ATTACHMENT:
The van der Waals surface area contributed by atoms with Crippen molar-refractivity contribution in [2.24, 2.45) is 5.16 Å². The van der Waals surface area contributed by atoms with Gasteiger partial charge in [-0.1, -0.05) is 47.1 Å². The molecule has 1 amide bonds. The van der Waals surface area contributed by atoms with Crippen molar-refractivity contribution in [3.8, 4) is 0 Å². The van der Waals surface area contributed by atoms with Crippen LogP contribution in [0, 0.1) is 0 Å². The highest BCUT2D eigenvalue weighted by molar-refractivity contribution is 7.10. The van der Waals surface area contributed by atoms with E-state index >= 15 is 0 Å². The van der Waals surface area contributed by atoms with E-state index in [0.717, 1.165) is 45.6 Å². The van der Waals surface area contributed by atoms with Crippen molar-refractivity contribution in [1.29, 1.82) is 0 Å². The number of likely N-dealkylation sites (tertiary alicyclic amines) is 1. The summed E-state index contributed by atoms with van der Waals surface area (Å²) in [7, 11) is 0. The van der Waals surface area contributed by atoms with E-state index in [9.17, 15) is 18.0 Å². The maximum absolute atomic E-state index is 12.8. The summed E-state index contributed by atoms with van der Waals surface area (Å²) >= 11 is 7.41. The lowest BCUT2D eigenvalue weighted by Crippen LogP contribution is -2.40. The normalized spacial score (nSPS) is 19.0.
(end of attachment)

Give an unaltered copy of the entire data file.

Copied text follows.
The van der Waals surface area contributed by atoms with Crippen molar-refractivity contribution in [2.24, 2.45) is 5.16 Å². The van der Waals surface area contributed by atoms with Gasteiger partial charge in [-0.1, -0.05) is 47.1 Å². The molecule has 1 amide bonds. The van der Waals surface area contributed by atoms with Crippen molar-refractivity contribution in [3.8, 4) is 0 Å². The van der Waals surface area contributed by atoms with Crippen LogP contribution in [0, 0.1) is 0 Å². The highest BCUT2D eigenvalue weighted by molar-refractivity contribution is 7.10. The van der Waals surface area contributed by atoms with E-state index >= 15 is 0 Å². The van der Waals surface area contributed by atoms with E-state index in [0.717, 1.165) is 45.6 Å². The van der Waals surface area contributed by atoms with Crippen molar-refractivity contribution in [1.29, 1.82) is 0 Å². The number of likely N-dealkylation sites (tertiary alicyclic amines) is 1. The summed E-state index contributed by atoms with van der Waals surface area (Å²) in [7, 11) is 0. The van der Waals surface area contributed by atoms with E-state index in [9.17, 15) is 18.0 Å². The maximum absolute atomic E-state index is 12.8. The summed E-state index contributed by atoms with van der Waals surface area (Å²) >= 11 is 7.41. The lowest BCUT2D eigenvalue weighted by Crippen LogP contribution is -2.40. The normalized spacial score (nSPS) is 19.0.